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Astron. Astrophys. 360, 861-870 (2000)

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1. Introduction

Clusters of galaxies are the largest virialized structures observed in the Universe. Since they arise from exceptionally high peaks of the primordial fluctuation density field, their properties are highly sensitive to the nature of such cosmic fluctuations. Therefore, the mass function of both local (e.g. White et al. 1993; Girardi et al. 1998) and distant clusters (e.g. Oukbir & Blanchard 1992; Carlberg et al. 1997; Eke et al. 1998; Borgani et al. 1999) is a powerful tool to constrain cosmological models for the formation and evolution of cosmic structures. Moreover, clusters are useful laboratories for testing models of galaxy evolution. While early-type galaxies only show evidence for passive evolution (e.g. Stanford et al. 1998), the fraction of blue galaxies increases significantly with redshift (Butcher & Oemler 1978), at least up to [FORMULA], and the fraction of S0's decreases (Dressler et al. 1999). It is therefore essential to have reliable cluster catalogues over the largest possible redshift range.

Most distant clusters, at [FORMULA], have so far been identified through optical follow-ups of X-ray selected clusters (see, e.g. Gioia et al. 1990and Rosati et al. 2000for a recent review), or by looking at the environment of high-redshift radio galaxies (e.g. Smail & Dickinson 1995; Deltorn et al. 1997).

In the optical, clusters at [FORMULA] and beyond started to be classified in the 80's (Gunn et al. 1986). In the 90's a large catalogue of objectively selected distant clusters, identified in the optical, became available (Postman et al. 1996). These last clusters are identified using a matched-filter algorithm using both positional and photometric data. In brief, this algorithm filters a galaxy catalogue to remove fluctuations in the projected distribution of galaxies that are not likely to be galaxy clusters. For this purpose, the filter is built around parametrizations of the spatial distribution and luminosity function of cluster galaxies. This algorithm also provides an estimate of the redshift for each candidate cluster (hereafter we refer to the matched-filter estimated redshift as [FORMULA]). Currently, [FORMULA] PDCS clusters have been confirmed spectroscopically, most of them at [FORMULA] (Holden et al. 1999a, 1999b; Oke et al. 1998).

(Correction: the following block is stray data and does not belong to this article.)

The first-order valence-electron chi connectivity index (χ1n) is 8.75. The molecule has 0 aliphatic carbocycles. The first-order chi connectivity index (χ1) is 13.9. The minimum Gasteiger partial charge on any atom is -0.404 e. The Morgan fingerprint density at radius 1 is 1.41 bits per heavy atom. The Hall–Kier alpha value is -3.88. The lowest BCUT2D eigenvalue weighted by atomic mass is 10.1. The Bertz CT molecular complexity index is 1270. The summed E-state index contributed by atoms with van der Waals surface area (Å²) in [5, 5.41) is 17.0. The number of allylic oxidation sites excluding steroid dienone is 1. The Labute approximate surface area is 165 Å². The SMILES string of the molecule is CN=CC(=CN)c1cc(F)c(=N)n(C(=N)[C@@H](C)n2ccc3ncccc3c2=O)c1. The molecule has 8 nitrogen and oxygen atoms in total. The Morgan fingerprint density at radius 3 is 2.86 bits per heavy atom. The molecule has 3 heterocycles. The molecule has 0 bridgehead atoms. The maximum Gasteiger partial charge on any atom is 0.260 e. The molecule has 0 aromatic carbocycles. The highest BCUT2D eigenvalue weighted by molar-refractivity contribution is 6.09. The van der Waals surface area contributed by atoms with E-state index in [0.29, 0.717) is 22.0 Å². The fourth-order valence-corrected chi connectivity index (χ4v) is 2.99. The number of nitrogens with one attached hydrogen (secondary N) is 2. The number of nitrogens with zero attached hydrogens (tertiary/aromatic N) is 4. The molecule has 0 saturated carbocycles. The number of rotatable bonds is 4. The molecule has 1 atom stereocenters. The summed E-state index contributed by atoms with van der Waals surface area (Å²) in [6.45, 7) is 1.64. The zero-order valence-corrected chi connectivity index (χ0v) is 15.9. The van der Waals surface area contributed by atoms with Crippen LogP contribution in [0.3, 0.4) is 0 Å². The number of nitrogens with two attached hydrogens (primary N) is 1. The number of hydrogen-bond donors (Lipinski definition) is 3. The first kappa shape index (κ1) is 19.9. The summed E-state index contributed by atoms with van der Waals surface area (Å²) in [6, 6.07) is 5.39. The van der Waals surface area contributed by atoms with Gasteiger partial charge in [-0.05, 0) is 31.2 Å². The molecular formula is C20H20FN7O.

Recently, Olsen et al. (1999a, 1999b) and Scodeggio et al. (1999) have presented a catalogue of 302 cluster candidates from the I-band images of the ESO Imaging Survey (EIS, see Renzini & da Costa 1997). Clusters are identified in two dimensions (hereafter, 2-d) using the matched filter algorithm of Postman et al. (1996; see Olsen et al. 1999a). The estimated redshifts for EIS clusters span the range [FORMULA], with a median redshift [FORMULA].

Several EIS cluster candidates have been confirmed so far, most at [FORMULA], either from the existence of the red sequence of cluster ellipticals/S0's in colour-magnitude diagrams (Olsen et al. 1999b), or from a combination of photometric and spectroscopic data (da Costa et al. 1999).

The EIS cluster catalogue is the largest optically selected cluster sample currently available in the Southern Hemisphere to this depth. This catalogue constitutes an obvious reference for follow-up observations at the ESO VLT aimed at determining the structure and dynamics of distant clusters, as well as the spectroscopic properties of their member galaxies. Unfortunately, little is currently known on the performance of the matched filter algorithm in detecting real clusters at [FORMULA]. As we already pointed out, most confirmed PDCS and EIS clusters have redshifts [FORMULA]. Therefore, to point blindly at EIS cluster candidates would make for an inefficient use of VLT time, because we expect several of these candidate clusters not to be real, in particular at [FORMULA].

The aim of our investigation is twofold: we want to confirm as many EIS clusters as possible, in order to build a reliable sample of distant clusters with well determined redshift, and, at the same time, evaluate the performance of the matched filter algorithm in the detection of high-redshift clusters. In order to achieve this purpose, we use two independent methods: (1) multi-object spectroscopic observations of EIS cluster candidates in the redshift range [FORMULA], and (2) the detection of the colour-magnitude sequences traced by early-type galaxies through multi-colour optical and near-IR photometry of the most distant EIS cluster candidates (Scodeggio et al., in preparation).

In this paper we report the first results of the spectroscopic investigations of 6 EIS clusters. We are able to confirm the existence of significant concentrations in redshift space in correspondence of four of the six EIS fields targeted. For two of these confirmed clusters, the spectroscopic mean redshift agrees with the matched-filter estimate to within [FORMULA].

In Sect. 2 we describe our spectroscopic observations, data reduction, and give the new galaxy redshifts. In Sect. 3 we analyse the data, and define sets of galaxies in redshift space. We also discuss the concordance of the mean redshifts of these sets with the matched-filter estimates of the cluster mean redshifts. We then make a likelihood analysis of the reality of the galaxy sets, and flag four of them as reliable at [FORMULA]% confidence level (Sect. 4). Finally, we discuss our results and give our conclusions in Sect. 5.

We use H[FORMULA] h75 75 km s- 1 Mpc-1, [FORMULA] and [FORMULA] throughout this paper, unless otherwise stated.

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© European Southern Observatory (ESO) 2000

Online publication: August 23, 2000